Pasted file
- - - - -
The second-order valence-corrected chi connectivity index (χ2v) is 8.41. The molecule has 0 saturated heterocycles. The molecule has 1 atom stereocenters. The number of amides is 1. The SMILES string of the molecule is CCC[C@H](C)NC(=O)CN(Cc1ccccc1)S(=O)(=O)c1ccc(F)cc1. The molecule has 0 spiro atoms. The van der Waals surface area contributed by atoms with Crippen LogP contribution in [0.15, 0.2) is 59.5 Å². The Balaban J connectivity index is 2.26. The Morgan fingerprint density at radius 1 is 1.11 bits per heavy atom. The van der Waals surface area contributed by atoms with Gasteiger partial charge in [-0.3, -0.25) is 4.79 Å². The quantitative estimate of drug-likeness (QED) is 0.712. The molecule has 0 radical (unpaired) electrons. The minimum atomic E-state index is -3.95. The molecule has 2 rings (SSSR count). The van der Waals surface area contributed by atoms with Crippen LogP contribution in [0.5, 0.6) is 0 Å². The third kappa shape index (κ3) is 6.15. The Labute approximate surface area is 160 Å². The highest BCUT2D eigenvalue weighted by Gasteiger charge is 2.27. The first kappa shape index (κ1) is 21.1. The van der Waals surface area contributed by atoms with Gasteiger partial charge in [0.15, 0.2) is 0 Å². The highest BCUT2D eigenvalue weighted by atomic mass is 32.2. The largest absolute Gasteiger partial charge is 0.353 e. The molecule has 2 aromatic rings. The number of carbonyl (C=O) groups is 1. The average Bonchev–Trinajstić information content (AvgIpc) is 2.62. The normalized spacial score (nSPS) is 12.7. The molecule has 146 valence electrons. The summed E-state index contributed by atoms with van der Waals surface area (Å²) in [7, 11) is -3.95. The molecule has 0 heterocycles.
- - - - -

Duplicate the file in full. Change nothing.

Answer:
The second-order valence-corrected chi connectivity index (χ2v) is 8.41. The molecule has 0 saturated heterocycles. The molecule has 1 atom stereocenters. The number of amides is 1. The SMILES string of the molecule is CCC[C@H](C)NC(=O)CN(Cc1ccccc1)S(=O)(=O)c1ccc(F)cc1. The molecule has 0 spiro atoms. The van der Waals surface area contributed by atoms with Crippen LogP contribution in [0.15, 0.2) is 59.5 Å². The Balaban J connectivity index is 2.26. The Morgan fingerprint density at radius 1 is 1.11 bits per heavy atom. The van der Waals surface area contributed by atoms with Gasteiger partial charge in [-0.3, -0.25) is 4.79 Å². The quantitative estimate of drug-likeness (QED) is 0.712. The molecule has 0 radical (unpaired) electrons. The minimum atomic E-state index is -3.95. The molecule has 2 rings (SSSR count). The van der Waals surface area contributed by atoms with Crippen LogP contribution in [0.5, 0.6) is 0 Å². The third kappa shape index (κ3) is 6.15. The Labute approximate surface area is 160 Å². The highest BCUT2D eigenvalue weighted by Gasteiger charge is 2.27. The first kappa shape index (κ1) is 21.1. The van der Waals surface area contributed by atoms with Gasteiger partial charge in [0.15, 0.2) is 0 Å². The highest BCUT2D eigenvalue weighted by atomic mass is 32.2. The largest absolute Gasteiger partial charge is 0.353 e. The molecule has 2 aromatic rings. The number of carbonyl (C=O) groups is 1. The average Bonchev–Trinajstić information content (AvgIpc) is 2.62. The normalized spacial score (nSPS) is 12.7. The molecule has 146 valence electrons. The summed E-state index contributed by atoms with van der Waals surface area (Å²) in [7, 11) is -3.95. The molecule has 0 heterocycles.